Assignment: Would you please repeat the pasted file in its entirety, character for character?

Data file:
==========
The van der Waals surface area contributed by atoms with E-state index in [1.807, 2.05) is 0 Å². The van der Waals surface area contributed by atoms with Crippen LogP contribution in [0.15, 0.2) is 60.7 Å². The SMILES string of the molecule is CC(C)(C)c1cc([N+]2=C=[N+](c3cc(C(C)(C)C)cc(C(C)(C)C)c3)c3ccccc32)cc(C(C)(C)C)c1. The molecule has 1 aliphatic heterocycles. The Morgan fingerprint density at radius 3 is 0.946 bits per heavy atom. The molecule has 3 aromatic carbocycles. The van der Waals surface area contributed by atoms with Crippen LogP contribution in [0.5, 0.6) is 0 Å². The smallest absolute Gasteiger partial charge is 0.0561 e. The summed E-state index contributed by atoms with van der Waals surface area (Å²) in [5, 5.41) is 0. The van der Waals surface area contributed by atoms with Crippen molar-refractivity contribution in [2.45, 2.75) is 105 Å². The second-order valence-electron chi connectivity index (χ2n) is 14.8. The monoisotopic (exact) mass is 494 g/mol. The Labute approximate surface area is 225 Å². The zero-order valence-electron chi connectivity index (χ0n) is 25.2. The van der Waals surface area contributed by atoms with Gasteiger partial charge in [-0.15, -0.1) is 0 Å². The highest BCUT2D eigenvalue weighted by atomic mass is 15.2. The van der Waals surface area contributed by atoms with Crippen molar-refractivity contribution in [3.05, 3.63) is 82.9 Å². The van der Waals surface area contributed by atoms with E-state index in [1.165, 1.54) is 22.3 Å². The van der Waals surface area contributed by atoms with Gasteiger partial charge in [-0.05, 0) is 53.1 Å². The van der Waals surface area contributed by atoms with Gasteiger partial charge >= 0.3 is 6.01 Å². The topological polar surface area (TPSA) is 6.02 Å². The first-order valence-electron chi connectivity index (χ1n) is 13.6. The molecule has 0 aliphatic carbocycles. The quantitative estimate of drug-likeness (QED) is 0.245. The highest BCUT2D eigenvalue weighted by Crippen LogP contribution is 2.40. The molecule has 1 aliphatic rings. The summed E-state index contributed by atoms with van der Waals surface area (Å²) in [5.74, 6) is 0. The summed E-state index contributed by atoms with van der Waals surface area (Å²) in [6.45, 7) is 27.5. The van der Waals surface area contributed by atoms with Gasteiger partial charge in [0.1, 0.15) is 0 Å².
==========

The van der Waals surface area contributed by atoms with E-state index in [1.807, 2.05) is 0 Å². The van der Waals surface area contributed by atoms with Crippen LogP contribution in [0.15, 0.2) is 60.7 Å². The SMILES string of the molecule is CC(C)(C)c1cc([N+]2=C=[N+](c3cc(C(C)(C)C)cc(C(C)(C)C)c3)c3ccccc32)cc(C(C)(C)C)c1. The molecule has 1 aliphatic heterocycles. The Morgan fingerprint density at radius 3 is 0.946 bits per heavy atom. The molecule has 3 aromatic carbocycles. The van der Waals surface area contributed by atoms with Crippen LogP contribution in [0.5, 0.6) is 0 Å². The smallest absolute Gasteiger partial charge is 0.0561 e. The summed E-state index contributed by atoms with van der Waals surface area (Å²) in [5, 5.41) is 0. The van der Waals surface area contributed by atoms with Crippen molar-refractivity contribution in [2.45, 2.75) is 105 Å². The second-order valence-electron chi connectivity index (χ2n) is 14.8. The monoisotopic (exact) mass is 494 g/mol. The Labute approximate surface area is 225 Å². The zero-order valence-electron chi connectivity index (χ0n) is 25.2. The van der Waals surface area contributed by atoms with Gasteiger partial charge in [-0.15, -0.1) is 0 Å². The highest BCUT2D eigenvalue weighted by atomic mass is 15.2. The van der Waals surface area contributed by atoms with Crippen molar-refractivity contribution in [3.05, 3.63) is 82.9 Å². The van der Waals surface area contributed by atoms with E-state index in [1.165, 1.54) is 22.3 Å². The van der Waals surface area contributed by atoms with Gasteiger partial charge in [-0.05, 0) is 53.1 Å². The van der Waals surface area contributed by atoms with Gasteiger partial charge >= 0.3 is 6.01 Å². The topological polar surface area (TPSA) is 6.02 Å². The first-order valence-electron chi connectivity index (χ1n) is 13.6. The molecule has 0 aliphatic carbocycles. The quantitative estimate of drug-likeness (QED) is 0.245. The highest BCUT2D eigenvalue weighted by Crippen LogP contribution is 2.40. The molecule has 1 aliphatic rings. The summed E-state index contributed by atoms with van der Waals surface area (Å²) in [5.74, 6) is 0. The summed E-state index contributed by atoms with van der Waals surface area (Å²) in [6.45, 7) is 27.5. The van der Waals surface area contributed by atoms with Gasteiger partial charge in [0.1, 0.15) is 0 Å².